American Standard Stratocaster HSS review by Fender

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  • Sound: 10
  • Overall Impression: 9
  • Reliability & Durability: 9
  • Action, Fit & Finish: 7
  • Features: 9
  • Reviewer's score: 8.8 Superb
  • Users' score: 8.7 (96 votes)
Fender: American Standard Stratocaster HSS

Price paid: $ 1149

Purchased from: Guitar Center Manhattan

Sound — 10
I play mostly rock and metal, varying from traditional, progressive, and some doom metal to classic, alternative and Indie rock, using a Peavey Delta Blues 115. Obviously, out of the box a Strat is more suited to classic rock, alt-rock, and blues, having much brighter and livelier clean tones than my Schecter Hellraiser, which is exactly why I bought the Strat, but tonally the humbucker in the bridge gives it a bit more variety. With the stock pickups, putting the Switch to the bridge/neck single-coil position gives a gorgeous clean tone that sounds almost like an Acoustic guitar, and either single-coil alone can get pretty close to the classic "Strat" tones: think the first Pearl Jam album, Stevie Ray Vaughan, John Frusciante, and folks like that. It's not very hard to dial a good tone in with this guitar, whether it's a mildly distorted blues-rock sound like Pearl Jam's "Alive" solo or a bright, crisp clean. Unless you're using either the bridge/middle or middle/neck pickup positions, the guitar's noisier than the Schecter's EMGs, even when using the humbucker, though that's still quieter than the single coils. On the flipside, the Strat's passive electronics seem a lot better at taking effects like a wah or similar pedals than active electronics. It's not the greatest for metal straight out of the box and with my amp, but with a different humbucker, a good distortion pedal, and a proper amp I don't see any reason why you couldn't get a good traditional metal tone like Iron Maiden's or someone similar. It's a great, versatile guitar, but if you're going to be playing mainly shred or heavier styles of metal, you should probably look somewhere else.

Overall Impression — 9
I've been playing for about seven years now, and this is probably the nicest guitar I've owned (not the nicest I've played but that's nitpicking). The tone it gets is a lot nicer than my Schecter's, but Schecters are designed for a somewhat different kind of music than what I play nowadays. It'll probably be perfect after I swap out the humbocker and maybe install locking tuners. For the price, it's an excellent, versatile instrument - I'd definitely look into a replacement as soon as possible if it was broken, stolen or lost, since it's a very high-quality instrument for under $1,300. If you play mostly "lighter" styles of music like blues, alternative rock, or classic rock, I'd definitely recommend looking at and trying out Stratocasters. My only qualm at all with it is the string noise, so the Strat gets a 9/10.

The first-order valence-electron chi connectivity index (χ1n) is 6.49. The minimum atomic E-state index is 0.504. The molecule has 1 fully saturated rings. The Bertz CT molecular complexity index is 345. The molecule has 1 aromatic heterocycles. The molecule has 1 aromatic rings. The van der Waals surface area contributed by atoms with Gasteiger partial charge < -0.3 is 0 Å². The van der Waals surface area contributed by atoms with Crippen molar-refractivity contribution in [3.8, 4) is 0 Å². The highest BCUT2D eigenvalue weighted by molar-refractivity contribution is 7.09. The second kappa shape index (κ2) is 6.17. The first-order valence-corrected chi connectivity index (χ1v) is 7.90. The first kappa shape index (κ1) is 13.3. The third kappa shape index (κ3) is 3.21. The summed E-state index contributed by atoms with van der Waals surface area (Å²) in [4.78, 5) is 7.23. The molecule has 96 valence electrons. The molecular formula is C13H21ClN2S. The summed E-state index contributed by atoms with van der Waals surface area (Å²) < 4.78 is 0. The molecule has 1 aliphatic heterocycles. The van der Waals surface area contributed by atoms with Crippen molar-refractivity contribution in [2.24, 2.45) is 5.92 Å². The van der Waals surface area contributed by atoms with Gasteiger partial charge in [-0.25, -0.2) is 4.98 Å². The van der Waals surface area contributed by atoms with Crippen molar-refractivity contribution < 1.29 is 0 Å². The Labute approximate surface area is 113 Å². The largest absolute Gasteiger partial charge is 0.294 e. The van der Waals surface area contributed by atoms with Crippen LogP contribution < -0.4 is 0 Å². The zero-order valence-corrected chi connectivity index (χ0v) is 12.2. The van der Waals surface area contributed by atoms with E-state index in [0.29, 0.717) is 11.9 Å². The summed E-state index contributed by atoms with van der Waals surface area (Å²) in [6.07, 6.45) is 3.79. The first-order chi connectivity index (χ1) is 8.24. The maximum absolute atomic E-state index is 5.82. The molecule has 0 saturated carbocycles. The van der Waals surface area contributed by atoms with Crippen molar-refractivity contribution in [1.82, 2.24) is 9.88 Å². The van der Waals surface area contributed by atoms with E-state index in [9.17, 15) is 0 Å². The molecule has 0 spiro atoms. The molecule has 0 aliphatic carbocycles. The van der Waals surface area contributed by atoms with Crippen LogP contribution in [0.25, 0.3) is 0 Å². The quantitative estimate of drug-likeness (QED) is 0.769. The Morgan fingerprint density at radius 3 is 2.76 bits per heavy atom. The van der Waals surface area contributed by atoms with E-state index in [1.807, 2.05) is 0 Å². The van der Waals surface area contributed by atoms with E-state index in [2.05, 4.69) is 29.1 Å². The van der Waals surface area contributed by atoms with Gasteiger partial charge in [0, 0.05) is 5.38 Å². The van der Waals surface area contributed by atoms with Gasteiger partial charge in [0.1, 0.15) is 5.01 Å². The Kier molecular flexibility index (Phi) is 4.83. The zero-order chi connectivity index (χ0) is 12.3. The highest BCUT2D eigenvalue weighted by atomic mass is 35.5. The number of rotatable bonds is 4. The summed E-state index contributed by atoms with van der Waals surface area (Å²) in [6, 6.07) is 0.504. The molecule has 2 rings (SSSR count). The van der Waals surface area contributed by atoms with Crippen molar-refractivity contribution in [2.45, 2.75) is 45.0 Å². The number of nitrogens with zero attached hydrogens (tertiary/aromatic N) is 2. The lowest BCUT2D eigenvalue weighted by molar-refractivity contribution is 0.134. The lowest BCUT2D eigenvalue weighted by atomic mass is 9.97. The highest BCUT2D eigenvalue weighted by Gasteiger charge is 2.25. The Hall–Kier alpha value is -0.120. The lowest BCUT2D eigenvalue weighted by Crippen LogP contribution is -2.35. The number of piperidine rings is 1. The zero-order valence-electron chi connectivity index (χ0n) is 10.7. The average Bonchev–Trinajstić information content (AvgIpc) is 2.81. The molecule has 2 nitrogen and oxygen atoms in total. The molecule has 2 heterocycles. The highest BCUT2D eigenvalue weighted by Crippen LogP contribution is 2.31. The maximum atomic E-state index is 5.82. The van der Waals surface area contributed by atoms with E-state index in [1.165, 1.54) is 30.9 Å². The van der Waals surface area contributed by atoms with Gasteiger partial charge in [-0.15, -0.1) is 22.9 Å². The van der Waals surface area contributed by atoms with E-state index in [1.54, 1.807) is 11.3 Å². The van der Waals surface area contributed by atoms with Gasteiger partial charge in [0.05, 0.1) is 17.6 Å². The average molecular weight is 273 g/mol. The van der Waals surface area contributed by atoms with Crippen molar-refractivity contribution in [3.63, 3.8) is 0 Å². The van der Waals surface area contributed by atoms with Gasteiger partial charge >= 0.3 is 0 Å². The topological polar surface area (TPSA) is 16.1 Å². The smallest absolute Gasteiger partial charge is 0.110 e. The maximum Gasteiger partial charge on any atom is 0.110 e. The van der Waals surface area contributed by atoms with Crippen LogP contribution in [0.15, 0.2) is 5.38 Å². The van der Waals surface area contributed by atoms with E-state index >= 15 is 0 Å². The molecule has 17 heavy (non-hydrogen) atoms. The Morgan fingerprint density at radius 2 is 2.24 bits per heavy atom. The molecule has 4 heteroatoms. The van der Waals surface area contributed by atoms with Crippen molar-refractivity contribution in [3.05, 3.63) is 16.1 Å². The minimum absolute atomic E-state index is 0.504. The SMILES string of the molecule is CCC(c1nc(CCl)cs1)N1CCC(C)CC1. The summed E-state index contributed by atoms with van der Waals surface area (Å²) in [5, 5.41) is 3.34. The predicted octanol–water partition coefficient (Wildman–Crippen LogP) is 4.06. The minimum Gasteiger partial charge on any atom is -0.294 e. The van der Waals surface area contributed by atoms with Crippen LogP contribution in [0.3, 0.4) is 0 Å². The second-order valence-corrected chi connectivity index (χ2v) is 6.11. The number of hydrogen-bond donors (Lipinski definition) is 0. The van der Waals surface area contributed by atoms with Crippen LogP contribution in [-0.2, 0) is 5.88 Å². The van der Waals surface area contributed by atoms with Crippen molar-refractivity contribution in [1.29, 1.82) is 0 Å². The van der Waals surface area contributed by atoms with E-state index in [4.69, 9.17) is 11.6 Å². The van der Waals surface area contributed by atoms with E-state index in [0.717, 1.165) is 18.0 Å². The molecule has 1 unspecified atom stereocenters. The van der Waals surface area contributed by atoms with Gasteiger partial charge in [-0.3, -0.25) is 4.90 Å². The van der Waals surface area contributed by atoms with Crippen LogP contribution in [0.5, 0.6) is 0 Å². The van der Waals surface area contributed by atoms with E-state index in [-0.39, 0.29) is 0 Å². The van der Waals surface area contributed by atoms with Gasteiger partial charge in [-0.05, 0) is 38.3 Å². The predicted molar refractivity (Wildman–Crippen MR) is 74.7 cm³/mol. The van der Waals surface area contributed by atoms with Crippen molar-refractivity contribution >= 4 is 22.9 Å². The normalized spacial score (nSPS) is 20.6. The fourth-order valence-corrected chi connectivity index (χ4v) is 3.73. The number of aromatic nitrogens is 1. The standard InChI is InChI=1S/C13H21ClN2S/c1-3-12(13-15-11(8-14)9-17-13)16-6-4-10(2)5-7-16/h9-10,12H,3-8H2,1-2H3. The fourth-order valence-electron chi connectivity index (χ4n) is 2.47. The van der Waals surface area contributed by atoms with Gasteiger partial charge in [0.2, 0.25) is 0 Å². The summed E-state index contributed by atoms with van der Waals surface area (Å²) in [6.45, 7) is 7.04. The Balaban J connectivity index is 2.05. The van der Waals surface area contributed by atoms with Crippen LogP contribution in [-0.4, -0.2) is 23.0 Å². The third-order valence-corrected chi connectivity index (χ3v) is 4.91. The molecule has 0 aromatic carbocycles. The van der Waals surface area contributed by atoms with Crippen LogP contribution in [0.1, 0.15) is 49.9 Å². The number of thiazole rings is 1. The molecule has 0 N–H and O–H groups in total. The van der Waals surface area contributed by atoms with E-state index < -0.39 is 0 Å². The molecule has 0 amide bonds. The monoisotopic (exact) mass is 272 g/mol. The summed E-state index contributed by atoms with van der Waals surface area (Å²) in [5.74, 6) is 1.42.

Reliability & Durability — 9
I switched out the strap buttons for DiMarzio Cliplocks as soon as I got it, but the rest of the guitar just feels right. It's comfortable to play on, though I've had to get used to the tremolo bridge. It stays in tune pretty well, even though my Schecter is a little better with that, but it was designed with lower-tuned music in mind, so I'll give the Strat a 9 in this department. It's very good, but I don't see anything amazingly outstanding that makes me think it's perfect in all regards - locking tuners might've been nice.

Action, Fit & Finish — 7
The setup on my Strat is a bit flawed, unfortunately. It gets some string noise on the lower 3 strings, moreso than my Schecter ever has, and the problem only gets worse when you downtune. I typically only use standard, E-flat tuning, and D Standard tunings, and rarely go to D-flat or below, but the type of music that needs Db Standard or something lower isn't the type of music you're probably going to want a Strat for, honestly. I haven't taken it to a pro to get it set up yet, but at least the string noise is inaudible when you actually plug in. Aside that problem, the guitar is beautiful - string bending is much easier than on any other guitar I've owned, and I like the feel of both the satin back of the maple neck and the rosewood fingerboard a lot more than I like my Schecter's finished neck and ebony fretboard. The finish really lets the grain of the swamp ash Shine through, and you can see that the wood the body was made from is a really great piece of wood. The rest of the setup and build of the guitar is great, but the string buzz annoys me considering how much the axe cost, so I'm giving it a 7 here.

Features — 9
Even after 57 years of production, the Stratocaster has remained pretty similar to what it debuted as; if you're a guitarist, you have a very good idea what it's going to be like. My particular Strat is a 2010 American Standard with a passive, Fender-designed humbucker/single/single pickup configuration with one volume control and two tone controls - one for the humbucker and another that controls each single coil pickup. It has a swamp ash body with the Sienna Sunburst finish, 22 frets, 25.5" scale length, and a maple neck with rosewood fingerboard. It's a fairly thin and pretty easy-to-play on neck, though obviously not a superfast shredder's guitar. If there's any one word I could use to describe this guitar, it's moderation. The HSS setup gives it a bit more versatility than the iconic SSS pickup configuration, though it won't get high-gain metal tones without replacing the humbucker and possibly using a distortion pedal, but since Iron Maiden and Yngwie play Strats, it can be done; it may not be an optimal black or death metal axe, but it's a versatile instrument that can handle a nice range of styles without any sort of modification.

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